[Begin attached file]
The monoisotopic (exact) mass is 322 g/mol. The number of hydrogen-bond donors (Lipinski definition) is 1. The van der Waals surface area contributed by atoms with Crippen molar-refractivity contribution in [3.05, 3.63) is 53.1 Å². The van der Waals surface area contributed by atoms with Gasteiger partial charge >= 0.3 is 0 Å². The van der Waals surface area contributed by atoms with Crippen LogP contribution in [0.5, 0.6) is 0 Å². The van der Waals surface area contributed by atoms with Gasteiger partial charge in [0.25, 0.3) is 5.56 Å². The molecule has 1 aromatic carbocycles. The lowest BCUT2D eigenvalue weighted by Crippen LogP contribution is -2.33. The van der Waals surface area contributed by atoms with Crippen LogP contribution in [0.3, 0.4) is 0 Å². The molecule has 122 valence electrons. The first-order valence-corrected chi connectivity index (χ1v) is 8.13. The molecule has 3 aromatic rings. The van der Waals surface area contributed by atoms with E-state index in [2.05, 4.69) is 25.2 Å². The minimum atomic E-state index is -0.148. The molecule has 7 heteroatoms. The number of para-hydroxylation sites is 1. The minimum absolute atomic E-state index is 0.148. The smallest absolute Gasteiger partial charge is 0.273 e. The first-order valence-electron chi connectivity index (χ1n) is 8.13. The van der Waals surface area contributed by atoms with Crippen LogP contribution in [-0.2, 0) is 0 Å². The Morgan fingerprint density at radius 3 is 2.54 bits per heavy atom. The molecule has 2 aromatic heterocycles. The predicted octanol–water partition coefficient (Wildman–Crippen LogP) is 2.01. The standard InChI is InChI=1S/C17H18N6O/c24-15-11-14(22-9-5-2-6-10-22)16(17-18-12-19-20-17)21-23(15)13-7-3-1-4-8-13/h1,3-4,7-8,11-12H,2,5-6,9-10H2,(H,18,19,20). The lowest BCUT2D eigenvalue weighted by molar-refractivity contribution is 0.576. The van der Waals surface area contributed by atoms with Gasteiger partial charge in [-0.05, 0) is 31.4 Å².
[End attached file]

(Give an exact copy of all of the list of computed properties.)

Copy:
The monoisotopic (exact) mass is 322 g/mol. The number of hydrogen-bond donors (Lipinski definition) is 1. The van der Waals surface area contributed by atoms with Crippen molar-refractivity contribution in [3.05, 3.63) is 53.1 Å². The van der Waals surface area contributed by atoms with Gasteiger partial charge >= 0.3 is 0 Å². The van der Waals surface area contributed by atoms with Crippen LogP contribution in [0.5, 0.6) is 0 Å². The van der Waals surface area contributed by atoms with Gasteiger partial charge in [0.25, 0.3) is 5.56 Å². The molecule has 1 aromatic carbocycles. The lowest BCUT2D eigenvalue weighted by Crippen LogP contribution is -2.33. The van der Waals surface area contributed by atoms with Crippen LogP contribution in [0.3, 0.4) is 0 Å². The molecule has 122 valence electrons. The first-order valence-corrected chi connectivity index (χ1v) is 8.13. The molecule has 3 aromatic rings. The van der Waals surface area contributed by atoms with E-state index in [2.05, 4.69) is 25.2 Å². The minimum atomic E-state index is -0.148. The molecule has 7 heteroatoms. The number of para-hydroxylation sites is 1. The minimum absolute atomic E-state index is 0.148. The smallest absolute Gasteiger partial charge is 0.273 e. The first-order valence-electron chi connectivity index (χ1n) is 8.13. The van der Waals surface area contributed by atoms with Crippen LogP contribution in [-0.2, 0) is 0 Å². The Morgan fingerprint density at radius 3 is 2.54 bits per heavy atom. The molecule has 2 aromatic heterocycles. The predicted octanol–water partition coefficient (Wildman–Crippen LogP) is 2.01. The standard InChI is InChI=1S/C17H18N6O/c24-15-11-14(22-9-5-2-6-10-22)16(17-18-12-19-20-17)21-23(15)13-7-3-1-4-8-13/h1,3-4,7-8,11-12H,2,5-6,9-10H2,(H,18,19,20). The lowest BCUT2D eigenvalue weighted by molar-refractivity contribution is 0.576. The van der Waals surface area contributed by atoms with Gasteiger partial charge in [-0.05, 0) is 31.4 Å².